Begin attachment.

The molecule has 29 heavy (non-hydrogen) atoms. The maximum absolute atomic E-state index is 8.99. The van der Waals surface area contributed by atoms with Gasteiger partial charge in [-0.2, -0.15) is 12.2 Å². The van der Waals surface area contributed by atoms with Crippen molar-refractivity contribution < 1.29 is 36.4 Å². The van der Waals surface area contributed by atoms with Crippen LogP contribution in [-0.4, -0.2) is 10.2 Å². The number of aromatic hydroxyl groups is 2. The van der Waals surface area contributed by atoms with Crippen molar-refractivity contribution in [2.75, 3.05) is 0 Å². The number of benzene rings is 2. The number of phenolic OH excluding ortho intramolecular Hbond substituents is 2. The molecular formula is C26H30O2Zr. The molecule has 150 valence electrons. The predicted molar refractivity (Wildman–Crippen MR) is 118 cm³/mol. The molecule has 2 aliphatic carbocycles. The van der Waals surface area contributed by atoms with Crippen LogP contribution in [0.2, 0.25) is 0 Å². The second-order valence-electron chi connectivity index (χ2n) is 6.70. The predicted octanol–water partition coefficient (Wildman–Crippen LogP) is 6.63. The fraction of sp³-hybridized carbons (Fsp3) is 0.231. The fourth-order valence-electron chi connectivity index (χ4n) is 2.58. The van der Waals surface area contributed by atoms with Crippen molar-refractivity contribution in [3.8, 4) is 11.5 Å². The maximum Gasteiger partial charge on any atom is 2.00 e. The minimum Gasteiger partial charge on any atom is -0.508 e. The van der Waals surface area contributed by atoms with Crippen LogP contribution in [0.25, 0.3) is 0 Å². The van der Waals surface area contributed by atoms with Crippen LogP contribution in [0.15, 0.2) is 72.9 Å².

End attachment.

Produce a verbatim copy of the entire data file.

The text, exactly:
The molecule has 29 heavy (non-hydrogen) atoms. The maximum absolute atomic E-state index is 8.99. The van der Waals surface area contributed by atoms with Gasteiger partial charge in [-0.2, -0.15) is 12.2 Å². The van der Waals surface area contributed by atoms with Crippen molar-refractivity contribution < 1.29 is 36.4 Å². The van der Waals surface area contributed by atoms with Crippen LogP contribution in [-0.4, -0.2) is 10.2 Å². The number of aromatic hydroxyl groups is 2. The van der Waals surface area contributed by atoms with Crippen molar-refractivity contribution in [2.75, 3.05) is 0 Å². The number of benzene rings is 2. The number of phenolic OH excluding ortho intramolecular Hbond substituents is 2. The molecular formula is C26H30O2Zr. The molecule has 150 valence electrons. The predicted molar refractivity (Wildman–Crippen MR) is 118 cm³/mol. The molecule has 2 aliphatic carbocycles. The van der Waals surface area contributed by atoms with Crippen LogP contribution in [0.2, 0.25) is 0 Å². The second-order valence-electron chi connectivity index (χ2n) is 6.70. The predicted octanol–water partition coefficient (Wildman–Crippen LogP) is 6.63. The fraction of sp³-hybridized carbons (Fsp3) is 0.231. The fourth-order valence-electron chi connectivity index (χ4n) is 2.58. The van der Waals surface area contributed by atoms with Crippen molar-refractivity contribution in [3.8, 4) is 11.5 Å². The maximum Gasteiger partial charge on any atom is 2.00 e. The minimum Gasteiger partial charge on any atom is -0.508 e. The van der Waals surface area contributed by atoms with Crippen LogP contribution in [0.25, 0.3) is 0 Å². The van der Waals surface area contributed by atoms with Crippen LogP contribution in [0.15, 0.2) is 72.9 Å².